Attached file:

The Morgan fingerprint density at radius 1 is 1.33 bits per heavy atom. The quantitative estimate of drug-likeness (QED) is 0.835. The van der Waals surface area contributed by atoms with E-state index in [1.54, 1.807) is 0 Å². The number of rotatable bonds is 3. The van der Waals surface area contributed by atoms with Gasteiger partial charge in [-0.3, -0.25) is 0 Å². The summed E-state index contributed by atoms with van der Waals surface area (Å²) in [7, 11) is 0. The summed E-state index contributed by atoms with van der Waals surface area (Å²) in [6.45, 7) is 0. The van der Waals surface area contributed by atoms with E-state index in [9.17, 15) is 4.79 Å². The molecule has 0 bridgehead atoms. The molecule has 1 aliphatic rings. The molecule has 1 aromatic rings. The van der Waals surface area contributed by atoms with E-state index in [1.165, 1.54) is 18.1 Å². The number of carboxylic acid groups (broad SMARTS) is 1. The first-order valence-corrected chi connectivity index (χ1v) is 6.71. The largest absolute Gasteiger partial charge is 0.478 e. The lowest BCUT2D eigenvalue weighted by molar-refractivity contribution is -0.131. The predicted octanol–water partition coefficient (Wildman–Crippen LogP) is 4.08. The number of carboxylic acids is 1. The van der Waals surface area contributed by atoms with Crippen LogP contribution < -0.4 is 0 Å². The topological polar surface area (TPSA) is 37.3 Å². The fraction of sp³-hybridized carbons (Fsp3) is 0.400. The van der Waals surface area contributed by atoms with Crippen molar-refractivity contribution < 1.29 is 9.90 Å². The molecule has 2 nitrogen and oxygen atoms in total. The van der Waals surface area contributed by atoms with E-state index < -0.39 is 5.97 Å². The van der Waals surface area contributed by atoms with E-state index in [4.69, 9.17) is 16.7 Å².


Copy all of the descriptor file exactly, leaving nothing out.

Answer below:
The Morgan fingerprint density at radius 1 is 1.33 bits per heavy atom. The quantitative estimate of drug-likeness (QED) is 0.835. The van der Waals surface area contributed by atoms with E-state index in [1.54, 1.807) is 0 Å². The number of rotatable bonds is 3. The van der Waals surface area contributed by atoms with Gasteiger partial charge in [-0.3, -0.25) is 0 Å². The summed E-state index contributed by atoms with van der Waals surface area (Å²) in [7, 11) is 0. The summed E-state index contributed by atoms with van der Waals surface area (Å²) in [6.45, 7) is 0. The van der Waals surface area contributed by atoms with E-state index in [9.17, 15) is 4.79 Å². The molecule has 0 bridgehead atoms. The molecule has 1 aliphatic rings. The molecule has 1 aromatic rings. The van der Waals surface area contributed by atoms with E-state index in [1.165, 1.54) is 18.1 Å². The number of carboxylic acid groups (broad SMARTS) is 1. The first-order valence-corrected chi connectivity index (χ1v) is 6.71. The largest absolute Gasteiger partial charge is 0.478 e. The lowest BCUT2D eigenvalue weighted by molar-refractivity contribution is -0.131. The predicted octanol–water partition coefficient (Wildman–Crippen LogP) is 4.08. The number of carboxylic acids is 1. The van der Waals surface area contributed by atoms with Crippen LogP contribution < -0.4 is 0 Å². The topological polar surface area (TPSA) is 37.3 Å². The fraction of sp³-hybridized carbons (Fsp3) is 0.400. The van der Waals surface area contributed by atoms with Crippen molar-refractivity contribution < 1.29 is 9.90 Å². The molecule has 2 nitrogen and oxygen atoms in total. The van der Waals surface area contributed by atoms with E-state index < -0.39 is 5.97 Å². The van der Waals surface area contributed by atoms with E-state index in [4.69, 9.17) is 16.7 Å².